Water from flooding or plumbing problems can be a very destructive force in your home. Be prepared for a possible emergency scenario so that you can act quickly should water damage actually occur. Here are the essentials you need to know.
Make sure that your homeowner’s insurance policy covers water damage. Have the insurance company’s 24-hour emergency number handy on your cell phone and land line and on a business card in your wallet in case you do not have access to your telephones.
Maintain an up-to-date list of major possessions and their approximate value, recording new items as you purchase them.
Keep a charged emergency light and a camera easily accessible. Having safety gear (rubber gloves, boots and a face mask) at hand is also recommended.
Show all adult household members where the main switches for electricity and water are.
Teach children to tell a grownup immediately if they see water in any unusual places in the home.
Set up a secure place – a neighbor or relative’s home – to take your kids to in an urgent situation.
Keep copies of important documents such as your house deed on your computer and in a waterproof box. Valuable possessions like jewelry or coin collections should be stored in your safe deposit box when not in use.
Make sure everyone is safe and accounted for.
Call your insurance company and check out the best course of action.
Wear rubber boots or other non-conductive footgear and avoid standing in water. Turn off your main power switch safely; if this is impossible, call a professional electrician.
Identify the source of the water – for example, a roof leak due to heavy rainfall. In a dry area like Nevada, the cause is more likely to be a blocked pipe or an overflowing appliance. Turn off the main source of water and contact a Las Vegas plumber if necessary.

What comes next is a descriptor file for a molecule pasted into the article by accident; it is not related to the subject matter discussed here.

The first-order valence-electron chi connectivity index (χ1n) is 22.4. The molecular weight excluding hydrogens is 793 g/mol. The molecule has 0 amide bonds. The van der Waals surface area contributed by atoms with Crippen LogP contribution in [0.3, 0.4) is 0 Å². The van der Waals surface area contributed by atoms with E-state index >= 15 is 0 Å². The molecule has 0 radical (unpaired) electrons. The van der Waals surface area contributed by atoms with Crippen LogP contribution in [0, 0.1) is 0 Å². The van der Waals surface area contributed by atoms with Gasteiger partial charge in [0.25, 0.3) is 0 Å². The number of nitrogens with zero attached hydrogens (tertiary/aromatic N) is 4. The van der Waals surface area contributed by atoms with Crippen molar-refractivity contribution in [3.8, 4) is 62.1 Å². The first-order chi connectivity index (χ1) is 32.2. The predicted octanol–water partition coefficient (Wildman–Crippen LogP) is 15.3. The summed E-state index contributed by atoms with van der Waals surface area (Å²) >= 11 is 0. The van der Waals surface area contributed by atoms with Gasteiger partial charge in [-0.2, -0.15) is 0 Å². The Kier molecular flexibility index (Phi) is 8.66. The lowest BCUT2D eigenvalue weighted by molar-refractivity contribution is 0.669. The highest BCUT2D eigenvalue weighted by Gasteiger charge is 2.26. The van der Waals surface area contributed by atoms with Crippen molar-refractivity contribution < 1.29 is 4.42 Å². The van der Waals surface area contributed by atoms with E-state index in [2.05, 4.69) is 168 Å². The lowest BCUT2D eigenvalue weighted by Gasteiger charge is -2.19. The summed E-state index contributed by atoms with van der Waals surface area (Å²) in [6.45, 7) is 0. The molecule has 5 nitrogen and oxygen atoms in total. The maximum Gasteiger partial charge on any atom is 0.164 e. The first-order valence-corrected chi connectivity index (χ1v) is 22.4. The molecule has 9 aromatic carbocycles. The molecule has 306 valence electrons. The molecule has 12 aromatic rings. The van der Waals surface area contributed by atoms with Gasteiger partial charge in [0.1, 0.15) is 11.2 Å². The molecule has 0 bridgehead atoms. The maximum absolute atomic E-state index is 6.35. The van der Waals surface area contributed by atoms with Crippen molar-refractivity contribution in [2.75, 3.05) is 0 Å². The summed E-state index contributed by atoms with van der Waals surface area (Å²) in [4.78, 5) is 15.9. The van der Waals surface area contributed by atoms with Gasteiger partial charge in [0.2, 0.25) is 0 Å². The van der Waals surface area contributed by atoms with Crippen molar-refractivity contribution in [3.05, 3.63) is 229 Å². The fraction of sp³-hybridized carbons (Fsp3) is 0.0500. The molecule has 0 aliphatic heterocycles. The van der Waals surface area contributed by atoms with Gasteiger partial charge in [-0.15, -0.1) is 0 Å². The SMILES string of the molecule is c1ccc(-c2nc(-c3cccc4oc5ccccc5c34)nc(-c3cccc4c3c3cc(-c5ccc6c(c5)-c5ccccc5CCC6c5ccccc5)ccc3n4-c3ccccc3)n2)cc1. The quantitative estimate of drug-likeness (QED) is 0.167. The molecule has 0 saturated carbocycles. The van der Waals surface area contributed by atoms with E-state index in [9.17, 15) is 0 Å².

Take photographs or video and make notes on the damage you see.
Open all the windows if it is not raining.
Salvage Your Possessions
Remove small items which are expensive or have sentimental value.
If you can do so safely, unplug your electrical appliances. Move small electronics out of harm’s way. Dry thoroughly before attempting to use them again.
Pull up the carpet (a major water absorber) and remove it to a dry place. The under padding acts like a sponge and will probably have to be discarded.
Movable items, such as upholstered or wooden furniture, that are thoroughly soaked should be taken outside if feasible. Otherwise place them in the shower or bathtub.
Photocopy essential papers if you have not already backed them up.
Remove Standing Water and Clean Up
Distinguish between white water (clean liquid, as from a broken pipe), gray water (containing traces of detergent or food, perhaps from a dishwasher) and black water (contaminated sewage). Hire a professional to deal with toxic black water.
A relatively small amount of water may be cleaned up with mops and old towels, bedding or rags. Clear larger amounts using buckets; empty them down the drain if your pipes are not blocked, otherwise pour the contents onto your lawn. A wet/dry vacuum can be helpful. If there is a great deal of flooding, you may need to rent a sump pump – place it at the lowest point on the flooded floor.
Shovel out any mud.
Wipe any moisture off the walls and ceiling, and then disinfect them to prevent the growth of mildew and mold.
Be very careful when attempting to clean a flooded area. Moisture can do serious damage to drywall. If you have any doubt about the safety of the building structure, get expert help.
Keep all receipts from expenses related to the water damage, such as rental equipment or temporary accommodation, for your insurance claim.
Laura Firszt writes for networx.com.